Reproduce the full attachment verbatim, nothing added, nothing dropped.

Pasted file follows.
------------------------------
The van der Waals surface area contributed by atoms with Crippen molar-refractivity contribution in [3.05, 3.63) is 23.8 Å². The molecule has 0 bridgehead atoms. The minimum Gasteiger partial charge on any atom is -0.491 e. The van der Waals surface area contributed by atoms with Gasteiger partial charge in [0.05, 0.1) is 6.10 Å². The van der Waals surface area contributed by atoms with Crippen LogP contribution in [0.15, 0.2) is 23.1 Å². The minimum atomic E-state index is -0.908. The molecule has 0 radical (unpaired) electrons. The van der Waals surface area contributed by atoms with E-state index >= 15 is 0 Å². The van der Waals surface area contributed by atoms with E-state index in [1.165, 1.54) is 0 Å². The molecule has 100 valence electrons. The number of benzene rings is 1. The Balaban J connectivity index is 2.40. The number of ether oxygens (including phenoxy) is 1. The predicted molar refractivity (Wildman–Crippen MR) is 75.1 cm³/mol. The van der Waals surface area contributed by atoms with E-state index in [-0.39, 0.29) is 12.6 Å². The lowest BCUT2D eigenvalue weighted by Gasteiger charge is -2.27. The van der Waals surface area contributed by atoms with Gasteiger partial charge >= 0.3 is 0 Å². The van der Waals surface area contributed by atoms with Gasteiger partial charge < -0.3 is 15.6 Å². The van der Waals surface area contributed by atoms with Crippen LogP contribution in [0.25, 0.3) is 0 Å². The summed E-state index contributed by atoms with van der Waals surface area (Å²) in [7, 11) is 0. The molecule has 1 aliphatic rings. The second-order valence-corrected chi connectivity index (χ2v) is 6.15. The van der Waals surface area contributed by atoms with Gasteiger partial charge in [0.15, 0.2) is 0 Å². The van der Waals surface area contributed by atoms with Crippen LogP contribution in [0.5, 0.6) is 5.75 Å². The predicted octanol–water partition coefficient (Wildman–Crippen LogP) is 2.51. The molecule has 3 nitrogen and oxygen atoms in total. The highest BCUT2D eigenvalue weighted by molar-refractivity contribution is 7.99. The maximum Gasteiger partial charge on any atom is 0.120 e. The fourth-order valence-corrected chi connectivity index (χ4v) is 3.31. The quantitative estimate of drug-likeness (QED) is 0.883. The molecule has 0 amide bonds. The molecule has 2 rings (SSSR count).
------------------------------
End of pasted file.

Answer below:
The van der Waals surface area contributed by atoms with Crippen molar-refractivity contribution in [3.05, 3.63) is 23.8 Å². The molecule has 0 bridgehead atoms. The minimum Gasteiger partial charge on any atom is -0.491 e. The van der Waals surface area contributed by atoms with Gasteiger partial charge in [0.05, 0.1) is 6.10 Å². The van der Waals surface area contributed by atoms with Crippen LogP contribution in [0.15, 0.2) is 23.1 Å². The minimum atomic E-state index is -0.908. The molecule has 0 radical (unpaired) electrons. The van der Waals surface area contributed by atoms with E-state index >= 15 is 0 Å². The van der Waals surface area contributed by atoms with E-state index in [1.165, 1.54) is 0 Å². The molecule has 100 valence electrons. The number of benzene rings is 1. The Balaban J connectivity index is 2.40. The number of ether oxygens (including phenoxy) is 1. The predicted molar refractivity (Wildman–Crippen MR) is 75.1 cm³/mol. The van der Waals surface area contributed by atoms with E-state index in [-0.39, 0.29) is 12.6 Å². The lowest BCUT2D eigenvalue weighted by Gasteiger charge is -2.27. The van der Waals surface area contributed by atoms with Gasteiger partial charge >= 0.3 is 0 Å². The van der Waals surface area contributed by atoms with Gasteiger partial charge < -0.3 is 15.6 Å². The van der Waals surface area contributed by atoms with Crippen LogP contribution in [0.25, 0.3) is 0 Å². The summed E-state index contributed by atoms with van der Waals surface area (Å²) in [7, 11) is 0. The molecule has 1 aliphatic rings. The second-order valence-corrected chi connectivity index (χ2v) is 6.15. The van der Waals surface area contributed by atoms with Gasteiger partial charge in [0.15, 0.2) is 0 Å². The van der Waals surface area contributed by atoms with Crippen LogP contribution in [0.5, 0.6) is 5.75 Å². The predicted octanol–water partition coefficient (Wildman–Crippen LogP) is 2.51. The molecule has 3 nitrogen and oxygen atoms in total. The highest BCUT2D eigenvalue weighted by molar-refractivity contribution is 7.99. The maximum Gasteiger partial charge on any atom is 0.120 e. The fourth-order valence-corrected chi connectivity index (χ4v) is 3.31. The quantitative estimate of drug-likeness (QED) is 0.883. The molecule has 0 amide bonds. The molecule has 2 rings (SSSR count).